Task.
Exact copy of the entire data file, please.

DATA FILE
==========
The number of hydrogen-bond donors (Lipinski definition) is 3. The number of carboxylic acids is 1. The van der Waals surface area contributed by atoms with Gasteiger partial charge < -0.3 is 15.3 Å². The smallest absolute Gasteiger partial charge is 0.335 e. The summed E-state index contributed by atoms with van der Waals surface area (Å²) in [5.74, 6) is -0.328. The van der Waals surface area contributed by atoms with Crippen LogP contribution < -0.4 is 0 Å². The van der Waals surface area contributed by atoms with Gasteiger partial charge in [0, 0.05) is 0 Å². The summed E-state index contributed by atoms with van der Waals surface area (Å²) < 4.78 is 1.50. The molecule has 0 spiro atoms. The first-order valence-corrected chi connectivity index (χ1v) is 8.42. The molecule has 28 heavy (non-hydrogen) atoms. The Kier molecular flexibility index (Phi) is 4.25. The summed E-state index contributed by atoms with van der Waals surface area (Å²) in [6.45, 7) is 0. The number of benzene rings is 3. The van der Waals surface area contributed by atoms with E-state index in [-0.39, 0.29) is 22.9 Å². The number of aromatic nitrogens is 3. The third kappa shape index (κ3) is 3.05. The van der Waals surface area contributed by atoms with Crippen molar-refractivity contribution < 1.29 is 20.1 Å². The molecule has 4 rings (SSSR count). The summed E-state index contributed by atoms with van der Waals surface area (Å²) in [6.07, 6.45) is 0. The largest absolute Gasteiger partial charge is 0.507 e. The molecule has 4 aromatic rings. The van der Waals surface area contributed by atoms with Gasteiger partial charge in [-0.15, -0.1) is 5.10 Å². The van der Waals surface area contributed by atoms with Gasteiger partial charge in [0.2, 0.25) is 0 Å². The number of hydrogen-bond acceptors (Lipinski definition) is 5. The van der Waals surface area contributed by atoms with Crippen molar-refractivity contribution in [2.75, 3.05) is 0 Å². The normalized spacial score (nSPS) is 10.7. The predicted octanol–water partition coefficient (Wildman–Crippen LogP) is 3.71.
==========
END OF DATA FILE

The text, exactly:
The number of hydrogen-bond donors (Lipinski definition) is 3. The number of carboxylic acids is 1. The van der Waals surface area contributed by atoms with Gasteiger partial charge < -0.3 is 15.3 Å². The smallest absolute Gasteiger partial charge is 0.335 e. The summed E-state index contributed by atoms with van der Waals surface area (Å²) in [5.74, 6) is -0.328. The van der Waals surface area contributed by atoms with Crippen LogP contribution < -0.4 is 0 Å². The van der Waals surface area contributed by atoms with Gasteiger partial charge in [0, 0.05) is 0 Å². The summed E-state index contributed by atoms with van der Waals surface area (Å²) < 4.78 is 1.50. The molecule has 0 spiro atoms. The first-order valence-corrected chi connectivity index (χ1v) is 8.42. The molecule has 28 heavy (non-hydrogen) atoms. The Kier molecular flexibility index (Phi) is 4.25. The summed E-state index contributed by atoms with van der Waals surface area (Å²) in [6.45, 7) is 0. The number of benzene rings is 3. The van der Waals surface area contributed by atoms with E-state index in [-0.39, 0.29) is 22.9 Å². The number of aromatic nitrogens is 3. The third kappa shape index (κ3) is 3.05. The van der Waals surface area contributed by atoms with Crippen molar-refractivity contribution < 1.29 is 20.1 Å². The molecule has 4 rings (SSSR count). The summed E-state index contributed by atoms with van der Waals surface area (Å²) in [6.07, 6.45) is 0. The largest absolute Gasteiger partial charge is 0.507 e. The molecule has 4 aromatic rings. The van der Waals surface area contributed by atoms with Gasteiger partial charge in [-0.15, -0.1) is 5.10 Å². The van der Waals surface area contributed by atoms with Gasteiger partial charge in [0.2, 0.25) is 0 Å². The number of hydrogen-bond acceptors (Lipinski definition) is 5. The van der Waals surface area contributed by atoms with Crippen molar-refractivity contribution in [2.75, 3.05) is 0 Å². The normalized spacial score (nSPS) is 10.7. The predicted octanol–water partition coefficient (Wildman–Crippen LogP) is 3.71.